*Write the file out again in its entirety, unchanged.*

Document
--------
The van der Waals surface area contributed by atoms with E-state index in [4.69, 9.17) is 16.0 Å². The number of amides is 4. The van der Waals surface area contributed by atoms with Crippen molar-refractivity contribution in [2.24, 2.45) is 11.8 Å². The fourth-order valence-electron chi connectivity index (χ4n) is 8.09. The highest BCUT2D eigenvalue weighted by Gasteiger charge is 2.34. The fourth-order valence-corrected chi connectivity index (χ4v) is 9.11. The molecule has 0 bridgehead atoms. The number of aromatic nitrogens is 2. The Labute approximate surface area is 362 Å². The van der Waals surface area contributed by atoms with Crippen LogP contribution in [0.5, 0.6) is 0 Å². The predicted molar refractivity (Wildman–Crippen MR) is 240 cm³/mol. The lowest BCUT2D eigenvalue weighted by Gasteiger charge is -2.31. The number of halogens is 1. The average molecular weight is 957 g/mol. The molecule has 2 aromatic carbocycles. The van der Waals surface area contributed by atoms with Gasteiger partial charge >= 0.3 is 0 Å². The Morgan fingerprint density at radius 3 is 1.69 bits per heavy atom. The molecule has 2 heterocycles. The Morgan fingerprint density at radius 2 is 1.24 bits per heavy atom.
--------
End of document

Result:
The van der Waals surface area contributed by atoms with E-state index in [4.69, 9.17) is 16.0 Å². The number of amides is 4. The van der Waals surface area contributed by atoms with Crippen molar-refractivity contribution in [2.24, 2.45) is 11.8 Å². The fourth-order valence-electron chi connectivity index (χ4n) is 8.09. The highest BCUT2D eigenvalue weighted by Gasteiger charge is 2.34. The fourth-order valence-corrected chi connectivity index (χ4v) is 9.11. The molecule has 0 bridgehead atoms. The number of aromatic nitrogens is 2. The Labute approximate surface area is 362 Å². The van der Waals surface area contributed by atoms with Crippen LogP contribution in [0.5, 0.6) is 0 Å². The predicted molar refractivity (Wildman–Crippen MR) is 240 cm³/mol. The lowest BCUT2D eigenvalue weighted by Gasteiger charge is -2.31. The number of halogens is 1. The average molecular weight is 957 g/mol. The molecule has 2 aromatic carbocycles. The van der Waals surface area contributed by atoms with Gasteiger partial charge >= 0.3 is 0 Å². The Morgan fingerprint density at radius 3 is 1.69 bits per heavy atom. The molecule has 2 heterocycles. The Morgan fingerprint density at radius 2 is 1.24 bits per heavy atom.